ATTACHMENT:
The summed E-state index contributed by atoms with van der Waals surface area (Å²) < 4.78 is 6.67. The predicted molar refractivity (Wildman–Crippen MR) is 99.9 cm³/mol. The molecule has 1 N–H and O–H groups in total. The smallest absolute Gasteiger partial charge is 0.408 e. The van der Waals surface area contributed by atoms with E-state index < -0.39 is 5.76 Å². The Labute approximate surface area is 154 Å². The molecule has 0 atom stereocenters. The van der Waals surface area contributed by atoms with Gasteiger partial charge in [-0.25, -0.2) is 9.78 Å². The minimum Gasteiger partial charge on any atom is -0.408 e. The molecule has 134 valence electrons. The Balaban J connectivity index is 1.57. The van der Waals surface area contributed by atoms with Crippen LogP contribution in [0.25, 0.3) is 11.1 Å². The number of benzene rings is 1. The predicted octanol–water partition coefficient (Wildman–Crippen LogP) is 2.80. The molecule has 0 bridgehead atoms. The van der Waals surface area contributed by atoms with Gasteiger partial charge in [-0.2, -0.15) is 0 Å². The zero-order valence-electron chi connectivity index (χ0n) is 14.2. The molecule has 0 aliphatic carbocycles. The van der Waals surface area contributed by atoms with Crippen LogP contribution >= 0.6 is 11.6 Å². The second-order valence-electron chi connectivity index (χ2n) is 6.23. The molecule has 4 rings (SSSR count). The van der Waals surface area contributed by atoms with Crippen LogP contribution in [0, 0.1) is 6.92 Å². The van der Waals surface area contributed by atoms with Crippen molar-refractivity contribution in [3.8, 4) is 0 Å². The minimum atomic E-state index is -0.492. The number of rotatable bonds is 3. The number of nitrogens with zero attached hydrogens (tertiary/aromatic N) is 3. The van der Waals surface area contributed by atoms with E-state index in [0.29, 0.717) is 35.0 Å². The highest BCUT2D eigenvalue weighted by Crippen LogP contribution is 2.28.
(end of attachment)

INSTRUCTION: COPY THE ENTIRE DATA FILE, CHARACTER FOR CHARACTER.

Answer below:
The summed E-state index contributed by atoms with van der Waals surface area (Å²) < 4.78 is 6.67. The predicted molar refractivity (Wildman–Crippen MR) is 99.9 cm³/mol. The molecule has 1 N–H and O–H groups in total. The smallest absolute Gasteiger partial charge is 0.408 e. The van der Waals surface area contributed by atoms with E-state index < -0.39 is 5.76 Å². The Labute approximate surface area is 154 Å². The molecule has 0 atom stereocenters. The van der Waals surface area contributed by atoms with Gasteiger partial charge in [-0.25, -0.2) is 9.78 Å². The minimum Gasteiger partial charge on any atom is -0.408 e. The molecule has 134 valence electrons. The Balaban J connectivity index is 1.57. The van der Waals surface area contributed by atoms with Crippen LogP contribution in [0.25, 0.3) is 11.1 Å². The number of benzene rings is 1. The predicted octanol–water partition coefficient (Wildman–Crippen LogP) is 2.80. The molecule has 0 bridgehead atoms. The van der Waals surface area contributed by atoms with Gasteiger partial charge in [-0.2, -0.15) is 0 Å². The zero-order valence-electron chi connectivity index (χ0n) is 14.2. The molecule has 0 aliphatic carbocycles. The van der Waals surface area contributed by atoms with Crippen LogP contribution >= 0.6 is 11.6 Å². The second-order valence-electron chi connectivity index (χ2n) is 6.23. The molecule has 4 rings (SSSR count). The van der Waals surface area contributed by atoms with Crippen LogP contribution in [0, 0.1) is 6.92 Å². The van der Waals surface area contributed by atoms with Crippen molar-refractivity contribution in [3.8, 4) is 0 Å². The minimum atomic E-state index is -0.492. The number of rotatable bonds is 3. The number of nitrogens with zero attached hydrogens (tertiary/aromatic N) is 3. The van der Waals surface area contributed by atoms with E-state index in [0.29, 0.717) is 35.0 Å². The highest BCUT2D eigenvalue weighted by Crippen LogP contribution is 2.28.